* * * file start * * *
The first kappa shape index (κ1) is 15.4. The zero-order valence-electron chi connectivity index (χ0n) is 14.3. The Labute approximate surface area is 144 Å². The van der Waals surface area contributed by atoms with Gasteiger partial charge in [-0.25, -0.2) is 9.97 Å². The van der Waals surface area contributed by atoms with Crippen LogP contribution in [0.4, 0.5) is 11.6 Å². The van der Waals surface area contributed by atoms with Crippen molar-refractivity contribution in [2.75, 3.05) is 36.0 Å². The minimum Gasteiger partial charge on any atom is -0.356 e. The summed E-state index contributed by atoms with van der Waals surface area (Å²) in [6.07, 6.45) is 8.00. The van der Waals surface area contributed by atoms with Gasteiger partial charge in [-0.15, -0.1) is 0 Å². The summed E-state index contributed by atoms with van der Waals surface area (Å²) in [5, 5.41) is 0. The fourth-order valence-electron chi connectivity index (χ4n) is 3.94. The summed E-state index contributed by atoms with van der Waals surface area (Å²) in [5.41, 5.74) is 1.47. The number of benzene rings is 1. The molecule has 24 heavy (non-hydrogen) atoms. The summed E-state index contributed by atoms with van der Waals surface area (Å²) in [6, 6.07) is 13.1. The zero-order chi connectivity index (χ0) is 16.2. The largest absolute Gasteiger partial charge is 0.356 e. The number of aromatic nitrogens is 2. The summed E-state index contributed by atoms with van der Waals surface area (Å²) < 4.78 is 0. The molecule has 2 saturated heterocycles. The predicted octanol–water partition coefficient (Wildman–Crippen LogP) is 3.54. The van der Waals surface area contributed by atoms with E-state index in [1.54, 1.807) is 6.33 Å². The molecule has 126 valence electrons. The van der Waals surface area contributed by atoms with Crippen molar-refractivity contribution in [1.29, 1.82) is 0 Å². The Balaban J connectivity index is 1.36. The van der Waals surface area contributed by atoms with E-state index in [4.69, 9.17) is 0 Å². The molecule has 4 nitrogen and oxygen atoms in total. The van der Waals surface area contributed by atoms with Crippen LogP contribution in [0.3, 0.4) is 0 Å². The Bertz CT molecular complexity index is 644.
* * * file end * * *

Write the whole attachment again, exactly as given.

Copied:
The first kappa shape index (κ1) is 15.4. The zero-order valence-electron chi connectivity index (χ0n) is 14.3. The Labute approximate surface area is 144 Å². The van der Waals surface area contributed by atoms with Gasteiger partial charge in [-0.25, -0.2) is 9.97 Å². The van der Waals surface area contributed by atoms with Crippen LogP contribution in [0.4, 0.5) is 11.6 Å². The van der Waals surface area contributed by atoms with Crippen molar-refractivity contribution in [2.75, 3.05) is 36.0 Å². The minimum Gasteiger partial charge on any atom is -0.356 e. The summed E-state index contributed by atoms with van der Waals surface area (Å²) in [6.07, 6.45) is 8.00. The van der Waals surface area contributed by atoms with Gasteiger partial charge in [-0.15, -0.1) is 0 Å². The summed E-state index contributed by atoms with van der Waals surface area (Å²) in [5, 5.41) is 0. The fourth-order valence-electron chi connectivity index (χ4n) is 3.94. The summed E-state index contributed by atoms with van der Waals surface area (Å²) in [5.41, 5.74) is 1.47. The number of benzene rings is 1. The molecule has 24 heavy (non-hydrogen) atoms. The summed E-state index contributed by atoms with van der Waals surface area (Å²) in [6, 6.07) is 13.1. The zero-order chi connectivity index (χ0) is 16.2. The largest absolute Gasteiger partial charge is 0.356 e. The number of aromatic nitrogens is 2. The summed E-state index contributed by atoms with van der Waals surface area (Å²) < 4.78 is 0. The molecule has 2 saturated heterocycles. The predicted octanol–water partition coefficient (Wildman–Crippen LogP) is 3.54. The van der Waals surface area contributed by atoms with E-state index in [1.54, 1.807) is 6.33 Å². The molecule has 126 valence electrons. The van der Waals surface area contributed by atoms with Crippen molar-refractivity contribution in [1.29, 1.82) is 0 Å². The Balaban J connectivity index is 1.36. The van der Waals surface area contributed by atoms with E-state index in [4.69, 9.17) is 0 Å². The molecule has 4 nitrogen and oxygen atoms in total. The van der Waals surface area contributed by atoms with Crippen LogP contribution in [0.3, 0.4) is 0 Å². The Bertz CT molecular complexity index is 644.